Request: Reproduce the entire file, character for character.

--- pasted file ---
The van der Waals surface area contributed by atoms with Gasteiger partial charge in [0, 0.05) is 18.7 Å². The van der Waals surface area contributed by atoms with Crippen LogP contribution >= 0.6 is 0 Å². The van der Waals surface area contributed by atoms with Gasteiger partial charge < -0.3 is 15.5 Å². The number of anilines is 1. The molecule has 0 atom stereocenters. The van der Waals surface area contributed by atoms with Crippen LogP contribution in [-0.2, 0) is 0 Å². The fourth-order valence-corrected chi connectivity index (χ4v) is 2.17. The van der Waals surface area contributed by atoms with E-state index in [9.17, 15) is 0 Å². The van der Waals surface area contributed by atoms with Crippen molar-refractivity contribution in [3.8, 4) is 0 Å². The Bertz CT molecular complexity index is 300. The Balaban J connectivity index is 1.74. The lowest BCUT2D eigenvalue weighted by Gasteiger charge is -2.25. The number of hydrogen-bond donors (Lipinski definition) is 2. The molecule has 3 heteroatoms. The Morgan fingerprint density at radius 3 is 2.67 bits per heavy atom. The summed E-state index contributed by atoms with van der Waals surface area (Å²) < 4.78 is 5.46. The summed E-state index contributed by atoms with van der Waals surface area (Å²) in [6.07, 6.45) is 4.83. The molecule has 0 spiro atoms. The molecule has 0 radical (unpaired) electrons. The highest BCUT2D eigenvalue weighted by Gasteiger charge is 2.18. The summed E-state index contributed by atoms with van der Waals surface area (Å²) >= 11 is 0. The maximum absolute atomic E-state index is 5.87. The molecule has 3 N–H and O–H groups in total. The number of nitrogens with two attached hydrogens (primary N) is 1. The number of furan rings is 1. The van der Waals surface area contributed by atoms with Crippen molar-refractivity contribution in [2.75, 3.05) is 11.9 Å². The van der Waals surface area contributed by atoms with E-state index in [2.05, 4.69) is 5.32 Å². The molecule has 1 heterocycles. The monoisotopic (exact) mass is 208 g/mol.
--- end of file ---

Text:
The van der Waals surface area contributed by atoms with Gasteiger partial charge in [0, 0.05) is 18.7 Å². The van der Waals surface area contributed by atoms with Crippen LogP contribution >= 0.6 is 0 Å². The van der Waals surface area contributed by atoms with Gasteiger partial charge < -0.3 is 15.5 Å². The number of anilines is 1. The molecule has 0 atom stereocenters. The van der Waals surface area contributed by atoms with Crippen LogP contribution in [-0.2, 0) is 0 Å². The fourth-order valence-corrected chi connectivity index (χ4v) is 2.17. The van der Waals surface area contributed by atoms with E-state index in [9.17, 15) is 0 Å². The van der Waals surface area contributed by atoms with Crippen molar-refractivity contribution in [3.8, 4) is 0 Å². The Bertz CT molecular complexity index is 300. The Balaban J connectivity index is 1.74. The lowest BCUT2D eigenvalue weighted by Gasteiger charge is -2.25. The number of hydrogen-bond donors (Lipinski definition) is 2. The molecule has 3 heteroatoms. The Morgan fingerprint density at radius 3 is 2.67 bits per heavy atom. The summed E-state index contributed by atoms with van der Waals surface area (Å²) < 4.78 is 5.46. The summed E-state index contributed by atoms with van der Waals surface area (Å²) in [6.07, 6.45) is 4.83. The molecule has 0 spiro atoms. The molecule has 0 radical (unpaired) electrons. The highest BCUT2D eigenvalue weighted by Gasteiger charge is 2.18. The summed E-state index contributed by atoms with van der Waals surface area (Å²) >= 11 is 0. The maximum absolute atomic E-state index is 5.87. The molecule has 3 N–H and O–H groups in total. The number of nitrogens with two attached hydrogens (primary N) is 1. The number of furan rings is 1. The van der Waals surface area contributed by atoms with Crippen molar-refractivity contribution in [2.75, 3.05) is 11.9 Å². The van der Waals surface area contributed by atoms with E-state index in [2.05, 4.69) is 5.32 Å². The molecule has 1 heterocycles. The monoisotopic (exact) mass is 208 g/mol.